The travel industry was left a bit perplexed in December when the Department of Transportation (DOT) made a sudden announcement. They stated a “proposal to require airlines and ticket agents to disclose in advance to consumers if the carrier operating their flight allows passengers to make voice calls using mobile wireless devices.” So what does this mean? The DOT has decided they will no longer regulate the use of cellphones for calls on planes. Instead, the decision will be determined by the airline and ticket agents.
Why are phone calls currently prohibited on airplanes?
Electromagnetic interference has been the culprit for prohibiting these calls on planes. It’s also why laptops and other devices need to be turned off during takeoff and landing. This interference is more prominent in our lives than you might think. For example, when your phone is too close to speakers, producing a static noise. Or how you sometimes hear a number being dialed on a wireless phone through a baby monitor. These are small examples that most have encountered without much consequence.
Airplanes on the other hand often use a number of radio frequencies for different tasks. If those wires are crossed while flying the results may be more severe. Radio frequency is used to communicate with ground control, air traffic control, guidance and weather detection. If a passenger’s phone is turned on, it could possibly garble the message between the pilot and others, similar to putting your phone too close to speakers.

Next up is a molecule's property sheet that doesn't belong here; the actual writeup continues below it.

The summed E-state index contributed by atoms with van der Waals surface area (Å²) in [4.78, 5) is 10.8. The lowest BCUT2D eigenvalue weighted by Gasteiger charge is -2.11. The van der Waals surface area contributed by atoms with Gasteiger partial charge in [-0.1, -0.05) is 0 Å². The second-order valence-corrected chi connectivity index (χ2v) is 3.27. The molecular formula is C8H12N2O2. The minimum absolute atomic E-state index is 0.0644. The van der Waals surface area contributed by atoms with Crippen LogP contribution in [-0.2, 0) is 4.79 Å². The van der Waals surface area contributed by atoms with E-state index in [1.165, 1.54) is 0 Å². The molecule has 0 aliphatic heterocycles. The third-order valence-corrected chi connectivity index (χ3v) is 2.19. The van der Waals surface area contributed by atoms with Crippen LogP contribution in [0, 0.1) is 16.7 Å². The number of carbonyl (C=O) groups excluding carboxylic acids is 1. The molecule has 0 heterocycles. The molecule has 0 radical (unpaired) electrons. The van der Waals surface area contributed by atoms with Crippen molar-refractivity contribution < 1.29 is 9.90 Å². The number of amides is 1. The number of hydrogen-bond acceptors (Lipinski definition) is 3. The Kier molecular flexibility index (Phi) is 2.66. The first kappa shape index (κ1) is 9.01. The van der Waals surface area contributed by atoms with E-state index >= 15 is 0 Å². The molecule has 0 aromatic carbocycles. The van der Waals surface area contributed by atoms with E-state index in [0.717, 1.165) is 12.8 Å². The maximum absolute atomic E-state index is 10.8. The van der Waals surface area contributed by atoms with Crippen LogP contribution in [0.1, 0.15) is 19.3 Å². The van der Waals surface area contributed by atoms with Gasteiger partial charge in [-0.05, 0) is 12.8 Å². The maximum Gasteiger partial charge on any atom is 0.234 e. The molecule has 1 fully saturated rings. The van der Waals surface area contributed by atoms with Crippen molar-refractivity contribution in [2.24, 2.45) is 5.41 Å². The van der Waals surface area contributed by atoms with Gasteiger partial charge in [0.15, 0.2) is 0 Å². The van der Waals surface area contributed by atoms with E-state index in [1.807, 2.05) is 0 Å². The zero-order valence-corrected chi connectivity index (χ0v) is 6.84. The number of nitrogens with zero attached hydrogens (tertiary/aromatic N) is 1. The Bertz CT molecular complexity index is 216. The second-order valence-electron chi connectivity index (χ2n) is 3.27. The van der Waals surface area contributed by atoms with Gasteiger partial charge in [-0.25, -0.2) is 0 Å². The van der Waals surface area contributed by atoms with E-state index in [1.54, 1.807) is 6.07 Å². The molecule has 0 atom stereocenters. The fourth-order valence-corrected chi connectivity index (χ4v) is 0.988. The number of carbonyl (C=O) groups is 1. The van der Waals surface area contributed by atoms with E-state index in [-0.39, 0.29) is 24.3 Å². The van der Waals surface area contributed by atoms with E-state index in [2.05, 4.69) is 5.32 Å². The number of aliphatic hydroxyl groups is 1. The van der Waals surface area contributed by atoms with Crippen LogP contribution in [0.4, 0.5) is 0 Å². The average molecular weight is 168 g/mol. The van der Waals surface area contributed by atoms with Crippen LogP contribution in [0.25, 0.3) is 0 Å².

Why phone calls are now safe on planes
The Federal Communications Commission rules do not cover wi-fi or other non-radio frequency communications. Leaving the DOT to decide if wi-fi voice calls on planes should be allowed. Calls made using radio frequency would still be prohibited.
The pros and cons of approving calls on planes
For me, there are two obvious sides to this coin. If you are an efficient business traveler, your productivity on a plane will significantly improve if you are able to call the office, clients or prospects while flying. The downside, of course, being strapped in a seat for hours, forced to listen to the one-sided calls around you. What if you are flying in the middle seat and both neighbors are on the phone? How will that affect your work? Like crying babies aren’t enough of a distraction?
Many figureheads and politicians have already put in their two cents. Senators Edward J. Markey (D-Mass.) and Richard Blumenthal (D-Conn.) made a statement saying “Small seats, little legroom and, now, cell phone chatter – air travel could become even less comfortable if consumers are surrounded by passengers talking on mobile phones,”
DOT wants to hear from you
Overall, the DOT is still defining their decision. Is leaving this decision in the hands of airlines acceptable, or if voice calls should be prohibited altogether? Fortunately, they are looking for feedback. Members of the public can comment on the notice of proposed rulemaking at regulations.gov, docket number DOT-OST-2014-0002. The notice closes on Feb 13, so be sure to submit your comments for their review before then.
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